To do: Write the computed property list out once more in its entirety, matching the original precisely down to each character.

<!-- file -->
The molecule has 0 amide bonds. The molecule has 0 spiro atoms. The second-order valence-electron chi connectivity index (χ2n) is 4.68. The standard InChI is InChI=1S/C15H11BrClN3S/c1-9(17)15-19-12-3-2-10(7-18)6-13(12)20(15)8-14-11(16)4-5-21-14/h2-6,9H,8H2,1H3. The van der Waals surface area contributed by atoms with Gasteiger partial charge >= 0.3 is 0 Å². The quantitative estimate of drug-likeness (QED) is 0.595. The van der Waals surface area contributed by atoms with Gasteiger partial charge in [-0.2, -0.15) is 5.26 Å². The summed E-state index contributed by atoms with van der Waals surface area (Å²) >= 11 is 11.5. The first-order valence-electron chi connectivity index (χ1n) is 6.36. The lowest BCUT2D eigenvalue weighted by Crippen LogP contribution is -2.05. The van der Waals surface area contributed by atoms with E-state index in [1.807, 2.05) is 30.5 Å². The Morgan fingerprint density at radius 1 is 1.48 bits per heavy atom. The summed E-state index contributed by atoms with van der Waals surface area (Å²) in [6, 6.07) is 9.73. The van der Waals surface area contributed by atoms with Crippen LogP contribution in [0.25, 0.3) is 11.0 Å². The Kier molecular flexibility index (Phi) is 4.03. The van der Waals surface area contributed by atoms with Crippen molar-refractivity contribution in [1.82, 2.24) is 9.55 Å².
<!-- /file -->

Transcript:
The molecule has 0 amide bonds. The molecule has 0 spiro atoms. The second-order valence-electron chi connectivity index (χ2n) is 4.68. The standard InChI is InChI=1S/C15H11BrClN3S/c1-9(17)15-19-12-3-2-10(7-18)6-13(12)20(15)8-14-11(16)4-5-21-14/h2-6,9H,8H2,1H3. The van der Waals surface area contributed by atoms with Gasteiger partial charge >= 0.3 is 0 Å². The quantitative estimate of drug-likeness (QED) is 0.595. The van der Waals surface area contributed by atoms with Gasteiger partial charge in [-0.2, -0.15) is 5.26 Å². The summed E-state index contributed by atoms with van der Waals surface area (Å²) >= 11 is 11.5. The first-order valence-electron chi connectivity index (χ1n) is 6.36. The lowest BCUT2D eigenvalue weighted by Crippen LogP contribution is -2.05. The van der Waals surface area contributed by atoms with E-state index in [1.807, 2.05) is 30.5 Å². The Morgan fingerprint density at radius 1 is 1.48 bits per heavy atom. The summed E-state index contributed by atoms with van der Waals surface area (Å²) in [6, 6.07) is 9.73. The van der Waals surface area contributed by atoms with Crippen LogP contribution in [0.25, 0.3) is 11.0 Å². The Kier molecular flexibility index (Phi) is 4.03. The van der Waals surface area contributed by atoms with Crippen molar-refractivity contribution in [1.82, 2.24) is 9.55 Å².